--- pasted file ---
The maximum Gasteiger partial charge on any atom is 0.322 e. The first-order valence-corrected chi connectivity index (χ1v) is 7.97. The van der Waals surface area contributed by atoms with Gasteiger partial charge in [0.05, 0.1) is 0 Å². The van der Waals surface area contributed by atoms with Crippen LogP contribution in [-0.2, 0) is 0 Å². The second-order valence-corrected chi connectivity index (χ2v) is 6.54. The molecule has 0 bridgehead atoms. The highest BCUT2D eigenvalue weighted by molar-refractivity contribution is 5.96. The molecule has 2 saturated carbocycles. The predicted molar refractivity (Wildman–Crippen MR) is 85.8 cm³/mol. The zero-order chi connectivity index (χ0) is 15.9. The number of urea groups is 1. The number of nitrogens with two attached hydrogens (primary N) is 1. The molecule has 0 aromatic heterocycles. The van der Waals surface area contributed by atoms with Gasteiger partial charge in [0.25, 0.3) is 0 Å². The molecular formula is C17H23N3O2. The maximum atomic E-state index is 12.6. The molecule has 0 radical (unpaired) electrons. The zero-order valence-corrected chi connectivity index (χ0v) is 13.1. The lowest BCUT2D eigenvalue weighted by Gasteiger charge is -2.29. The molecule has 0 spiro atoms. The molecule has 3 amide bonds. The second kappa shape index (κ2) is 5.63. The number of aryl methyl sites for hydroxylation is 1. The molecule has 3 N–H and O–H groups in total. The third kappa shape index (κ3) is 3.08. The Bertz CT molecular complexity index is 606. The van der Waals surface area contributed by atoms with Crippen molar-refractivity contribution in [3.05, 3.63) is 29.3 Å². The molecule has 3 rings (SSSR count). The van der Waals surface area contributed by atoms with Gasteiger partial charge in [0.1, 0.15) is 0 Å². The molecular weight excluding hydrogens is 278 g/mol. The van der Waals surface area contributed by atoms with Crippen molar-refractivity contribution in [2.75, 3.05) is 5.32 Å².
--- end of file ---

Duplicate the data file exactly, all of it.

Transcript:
The maximum Gasteiger partial charge on any atom is 0.322 e. The first-order valence-corrected chi connectivity index (χ1v) is 7.97. The van der Waals surface area contributed by atoms with Gasteiger partial charge in [0.05, 0.1) is 0 Å². The van der Waals surface area contributed by atoms with Crippen LogP contribution in [-0.2, 0) is 0 Å². The second-order valence-corrected chi connectivity index (χ2v) is 6.54. The molecule has 0 bridgehead atoms. The highest BCUT2D eigenvalue weighted by molar-refractivity contribution is 5.96. The molecule has 2 saturated carbocycles. The predicted molar refractivity (Wildman–Crippen MR) is 85.8 cm³/mol. The zero-order chi connectivity index (χ0) is 15.9. The number of urea groups is 1. The number of nitrogens with two attached hydrogens (primary N) is 1. The molecule has 0 aromatic heterocycles. The van der Waals surface area contributed by atoms with Gasteiger partial charge in [0.25, 0.3) is 0 Å². The molecular formula is C17H23N3O2. The maximum atomic E-state index is 12.6. The molecule has 0 radical (unpaired) electrons. The zero-order valence-corrected chi connectivity index (χ0v) is 13.1. The lowest BCUT2D eigenvalue weighted by Gasteiger charge is -2.29. The molecule has 0 spiro atoms. The molecule has 3 amide bonds. The second kappa shape index (κ2) is 5.63. The number of aryl methyl sites for hydroxylation is 1. The molecule has 3 N–H and O–H groups in total. The third kappa shape index (κ3) is 3.08. The Bertz CT molecular complexity index is 606. The van der Waals surface area contributed by atoms with Crippen molar-refractivity contribution in [3.05, 3.63) is 29.3 Å². The molecule has 3 rings (SSSR count). The van der Waals surface area contributed by atoms with Gasteiger partial charge in [0.1, 0.15) is 0 Å². The molecular weight excluding hydrogens is 278 g/mol. The van der Waals surface area contributed by atoms with Crippen molar-refractivity contribution in [2.75, 3.05) is 5.32 Å².